Amid tension in Punjab after two lynchings over alleged acts of sacrilege, Deputy Chief Minister Sukhjinder Singh Randhawa has urged the centre to get the President’s assent on two state Bills for stringent punishment in sacrilege cases.
The Code of Criminal Procedure (Punjab Amendment) Bill, 2018 and The Indian Penal Code (Punjab Amendment) Bill, 2018, cleared the Assembly in 2018 and have also received the Governor’s assent and are awaiting the President’s assent.
The laws provide for jail term up to life imprisonment for anyone causing damage or sacrilege to Guru Granth Sahib, Bhagavad Gita, Quran and the Bible with the intention to hurt religious feelings of the people.
In his letter to Union Home Minister Amit Shah yesterday, Mr Randhawa said the “sacrilege of holy books is becoming a major issue in Punjab”. “Shri Guru Granth Sahib is considered a living Guru and not an object by the Sikhs and it is accorded respect according to Sikh maryada,” he wrote.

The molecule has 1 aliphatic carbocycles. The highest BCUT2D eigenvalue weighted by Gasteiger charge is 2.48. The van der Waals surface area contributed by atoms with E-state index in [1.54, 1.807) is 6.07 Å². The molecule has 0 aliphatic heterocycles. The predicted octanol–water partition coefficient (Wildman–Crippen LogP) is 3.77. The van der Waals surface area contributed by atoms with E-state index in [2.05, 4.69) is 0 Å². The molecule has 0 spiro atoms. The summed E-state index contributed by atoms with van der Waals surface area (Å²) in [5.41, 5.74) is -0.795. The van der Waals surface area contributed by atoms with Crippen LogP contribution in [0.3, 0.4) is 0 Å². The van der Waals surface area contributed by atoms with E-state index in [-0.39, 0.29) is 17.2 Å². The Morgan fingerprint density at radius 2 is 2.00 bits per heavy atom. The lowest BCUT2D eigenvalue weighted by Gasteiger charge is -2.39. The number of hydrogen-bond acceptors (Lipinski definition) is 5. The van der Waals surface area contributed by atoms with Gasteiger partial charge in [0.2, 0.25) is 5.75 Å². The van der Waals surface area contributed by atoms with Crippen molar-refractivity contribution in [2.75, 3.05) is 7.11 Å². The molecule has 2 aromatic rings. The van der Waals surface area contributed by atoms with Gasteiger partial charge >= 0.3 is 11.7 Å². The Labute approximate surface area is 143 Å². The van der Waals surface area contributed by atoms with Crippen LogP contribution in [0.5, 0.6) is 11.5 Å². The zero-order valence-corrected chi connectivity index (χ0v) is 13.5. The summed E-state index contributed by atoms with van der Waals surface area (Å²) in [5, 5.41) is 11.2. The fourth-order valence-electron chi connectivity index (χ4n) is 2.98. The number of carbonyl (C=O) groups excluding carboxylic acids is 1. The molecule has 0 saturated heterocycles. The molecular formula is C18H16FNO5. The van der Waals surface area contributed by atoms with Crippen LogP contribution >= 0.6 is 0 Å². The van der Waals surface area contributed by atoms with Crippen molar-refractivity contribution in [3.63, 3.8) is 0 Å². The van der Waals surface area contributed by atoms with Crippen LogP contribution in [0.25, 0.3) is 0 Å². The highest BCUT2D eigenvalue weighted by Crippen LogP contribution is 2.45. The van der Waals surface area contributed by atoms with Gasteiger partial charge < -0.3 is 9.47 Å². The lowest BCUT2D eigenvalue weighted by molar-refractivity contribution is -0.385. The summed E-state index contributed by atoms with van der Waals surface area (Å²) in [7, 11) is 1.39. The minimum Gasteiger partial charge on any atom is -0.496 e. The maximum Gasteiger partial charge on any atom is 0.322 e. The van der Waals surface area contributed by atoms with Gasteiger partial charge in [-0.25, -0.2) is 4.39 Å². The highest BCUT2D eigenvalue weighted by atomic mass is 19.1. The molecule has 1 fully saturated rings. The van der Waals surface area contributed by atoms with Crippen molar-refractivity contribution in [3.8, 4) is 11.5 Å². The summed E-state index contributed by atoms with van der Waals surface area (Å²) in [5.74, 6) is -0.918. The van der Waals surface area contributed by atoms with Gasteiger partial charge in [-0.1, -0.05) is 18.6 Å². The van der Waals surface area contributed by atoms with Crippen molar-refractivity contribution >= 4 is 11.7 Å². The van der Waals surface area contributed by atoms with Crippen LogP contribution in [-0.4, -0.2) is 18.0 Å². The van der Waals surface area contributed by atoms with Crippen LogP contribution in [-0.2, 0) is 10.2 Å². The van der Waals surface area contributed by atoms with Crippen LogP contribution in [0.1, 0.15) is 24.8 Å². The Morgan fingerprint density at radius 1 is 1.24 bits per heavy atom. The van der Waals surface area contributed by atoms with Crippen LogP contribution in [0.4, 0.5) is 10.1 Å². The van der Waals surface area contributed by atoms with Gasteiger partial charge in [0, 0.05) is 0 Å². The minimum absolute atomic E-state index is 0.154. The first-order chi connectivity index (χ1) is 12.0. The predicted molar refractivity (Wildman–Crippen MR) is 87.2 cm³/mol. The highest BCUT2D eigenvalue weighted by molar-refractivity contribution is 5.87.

The Deputy Chief Minister said the current legal provisions, which provide for a jail term of up to three years, “are inadequate to deal with this situation”.
“Punjab being a border state, it is extremely necessary to maintain communal harmony here. For this, deterrent punishment is a must for those trying to disturb communal harmony by indulging in the sacrileges. So, I again request that the Presidential assent for the said Bills may kindly be obtained and conveyed to the State Government, at the earliest possible.”
Two people were beaten to death in Punjab in less than 24 hours over alleged instances of sacrilege.
On Saturday evening, at Amritsar’s Golden Temple, a man jumped into the enclosure where the Guru Granth Sahib is kept. He was seen picking up a golden sword as priests rushed to overpower him. Subsequently, he was beaten to death.
The next day, another man was beaten to death in Kapurthala’s Nijampur district. While locals alleged that they caught him “disrespecting” the Nishan Sahib (the Sikh flag), police have said it appeared to be the case of theft and not of sacrilege.